Peru begins vaccination for swine flu; invests $30 million in three-part campaign

Peru’s government said Friday it has invested more than 86 million soles, about $30 million, on a campaign to provide free vaccinations to approximately 3 million people for the AH1N1 flu virus. Peru’s Health Ministry said the immunization process will be provided in three stages and distributed to high risk groups, state news agency Andina reported.

The first stage, which began on Friday, will target 120,000 health-care workers in Lima and the port city of Callao. Another 1.5 million doses will be distributed after March 15 for health-care employees in other Peruvian regions as well as individuals with chronic health conditions. In the third stage, about 1 million doses will be distributed to pregnant women in at least their fourth month of gestation and indigenous communities.

Health Minister Oscar Ugarte said the swine flu immunizations for pregnant women and indigenous people will not include adjuvant, which is often included in vaccines to boost the recipient’s immune response.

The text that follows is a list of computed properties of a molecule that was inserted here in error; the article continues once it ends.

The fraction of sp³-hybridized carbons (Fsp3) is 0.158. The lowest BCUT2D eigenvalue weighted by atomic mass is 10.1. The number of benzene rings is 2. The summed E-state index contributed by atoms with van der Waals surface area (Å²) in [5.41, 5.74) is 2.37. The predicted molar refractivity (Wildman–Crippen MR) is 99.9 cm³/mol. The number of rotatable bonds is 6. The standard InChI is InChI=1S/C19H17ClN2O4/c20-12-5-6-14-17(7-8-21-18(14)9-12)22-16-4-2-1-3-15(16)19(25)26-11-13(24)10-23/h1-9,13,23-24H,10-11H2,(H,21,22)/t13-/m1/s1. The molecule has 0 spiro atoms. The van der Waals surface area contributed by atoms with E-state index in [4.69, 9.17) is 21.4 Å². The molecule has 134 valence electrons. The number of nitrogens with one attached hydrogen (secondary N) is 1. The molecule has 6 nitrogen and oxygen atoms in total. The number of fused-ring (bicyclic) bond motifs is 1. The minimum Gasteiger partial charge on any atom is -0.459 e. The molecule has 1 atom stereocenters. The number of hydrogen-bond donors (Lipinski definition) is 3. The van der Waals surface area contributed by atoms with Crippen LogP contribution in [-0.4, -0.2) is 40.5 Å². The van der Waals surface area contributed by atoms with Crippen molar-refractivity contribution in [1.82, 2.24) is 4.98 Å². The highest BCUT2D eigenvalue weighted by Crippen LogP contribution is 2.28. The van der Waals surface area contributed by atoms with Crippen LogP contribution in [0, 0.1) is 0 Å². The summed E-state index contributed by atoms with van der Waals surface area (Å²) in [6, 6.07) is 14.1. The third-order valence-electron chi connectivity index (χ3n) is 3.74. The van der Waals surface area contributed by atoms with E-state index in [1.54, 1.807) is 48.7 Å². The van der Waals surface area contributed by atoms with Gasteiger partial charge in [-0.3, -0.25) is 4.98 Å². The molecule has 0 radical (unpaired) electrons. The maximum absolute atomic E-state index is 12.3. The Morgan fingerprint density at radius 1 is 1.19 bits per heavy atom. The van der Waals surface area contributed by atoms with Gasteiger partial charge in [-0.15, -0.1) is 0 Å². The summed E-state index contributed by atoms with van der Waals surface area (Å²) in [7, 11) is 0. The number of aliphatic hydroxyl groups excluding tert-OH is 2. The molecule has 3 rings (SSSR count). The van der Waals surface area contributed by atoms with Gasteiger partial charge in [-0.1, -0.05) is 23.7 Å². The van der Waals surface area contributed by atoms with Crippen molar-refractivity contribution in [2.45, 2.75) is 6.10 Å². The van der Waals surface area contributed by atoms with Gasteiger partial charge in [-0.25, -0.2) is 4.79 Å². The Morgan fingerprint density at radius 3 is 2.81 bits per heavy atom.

“(The World Health Organization) has recommended that in the case of pregnant women and native populations the vaccine shouldn’t have adjuvant to avoid additional risks,” Ugarte said. “This technical recommendation has been taken into account in planning for the vaccination strategy to prevent transmission of the AH1N1 influenza.”

The head of the Pan-American Health Organization’s immunization department, Mario Martínez, said Peru’s health strategy to prevent the spread of AH1N1 has stood out in Latin America.

“The immunization is not an isolated act, but rather forms part of an integral strategy of prevention and health promotion that we’ve seen in Peru in the last few years, with a really remarkable effort, much better than other countries in the region,” Martínez told Andina.

The virus, declared a global pandemic by the World Health Organization, has been reported in 212 countries and caused 15,921 deaths worldwide as of Feb. 14, 2010.

Last December, Radio Programs Peru reported there had been 9,062 swine flu cases in Peru. The virus had caused more than 200 deaths in the Andean country.

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